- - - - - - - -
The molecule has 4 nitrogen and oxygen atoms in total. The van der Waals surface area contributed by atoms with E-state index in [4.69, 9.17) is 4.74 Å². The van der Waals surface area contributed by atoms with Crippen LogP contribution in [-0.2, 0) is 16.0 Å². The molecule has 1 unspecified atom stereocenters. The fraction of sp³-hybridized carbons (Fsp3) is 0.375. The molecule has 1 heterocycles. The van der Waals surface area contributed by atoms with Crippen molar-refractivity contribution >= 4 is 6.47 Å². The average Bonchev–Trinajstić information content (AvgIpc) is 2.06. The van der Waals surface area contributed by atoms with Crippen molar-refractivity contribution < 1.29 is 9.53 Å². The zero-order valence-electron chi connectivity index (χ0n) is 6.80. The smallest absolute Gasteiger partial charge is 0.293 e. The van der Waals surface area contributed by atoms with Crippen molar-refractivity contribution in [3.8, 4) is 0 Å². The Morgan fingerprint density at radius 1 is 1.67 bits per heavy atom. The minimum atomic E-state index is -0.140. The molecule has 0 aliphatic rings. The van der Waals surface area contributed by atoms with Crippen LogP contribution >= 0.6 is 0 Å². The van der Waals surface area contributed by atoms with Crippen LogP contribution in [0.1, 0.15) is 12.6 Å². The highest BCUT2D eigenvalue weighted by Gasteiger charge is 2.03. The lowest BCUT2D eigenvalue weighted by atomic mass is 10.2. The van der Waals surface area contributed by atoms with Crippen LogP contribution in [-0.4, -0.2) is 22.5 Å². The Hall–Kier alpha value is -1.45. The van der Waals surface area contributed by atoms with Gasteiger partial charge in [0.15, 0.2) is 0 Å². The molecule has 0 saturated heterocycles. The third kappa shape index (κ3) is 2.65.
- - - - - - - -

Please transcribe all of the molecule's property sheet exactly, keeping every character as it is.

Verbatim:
The molecule has 4 nitrogen and oxygen atoms in total. The van der Waals surface area contributed by atoms with E-state index in [4.69, 9.17) is 4.74 Å². The van der Waals surface area contributed by atoms with Crippen LogP contribution in [-0.2, 0) is 16.0 Å². The molecule has 1 unspecified atom stereocenters. The fraction of sp³-hybridized carbons (Fsp3) is 0.375. The molecule has 1 heterocycles. The van der Waals surface area contributed by atoms with Crippen molar-refractivity contribution >= 4 is 6.47 Å². The average Bonchev–Trinajstić information content (AvgIpc) is 2.06. The van der Waals surface area contributed by atoms with Crippen molar-refractivity contribution < 1.29 is 9.53 Å². The zero-order valence-electron chi connectivity index (χ0n) is 6.80. The smallest absolute Gasteiger partial charge is 0.293 e. The van der Waals surface area contributed by atoms with Crippen molar-refractivity contribution in [3.8, 4) is 0 Å². The Morgan fingerprint density at radius 1 is 1.67 bits per heavy atom. The minimum atomic E-state index is -0.140. The molecule has 0 aliphatic rings. The van der Waals surface area contributed by atoms with Crippen LogP contribution >= 0.6 is 0 Å². The van der Waals surface area contributed by atoms with Crippen LogP contribution in [0.1, 0.15) is 12.6 Å². The highest BCUT2D eigenvalue weighted by Gasteiger charge is 2.03. The lowest BCUT2D eigenvalue weighted by atomic mass is 10.2. The van der Waals surface area contributed by atoms with Crippen LogP contribution in [-0.4, -0.2) is 22.5 Å². The Hall–Kier alpha value is -1.45. The van der Waals surface area contributed by atoms with Gasteiger partial charge in [0.15, 0.2) is 0 Å². The molecule has 0 saturated heterocycles. The third kappa shape index (κ3) is 2.65.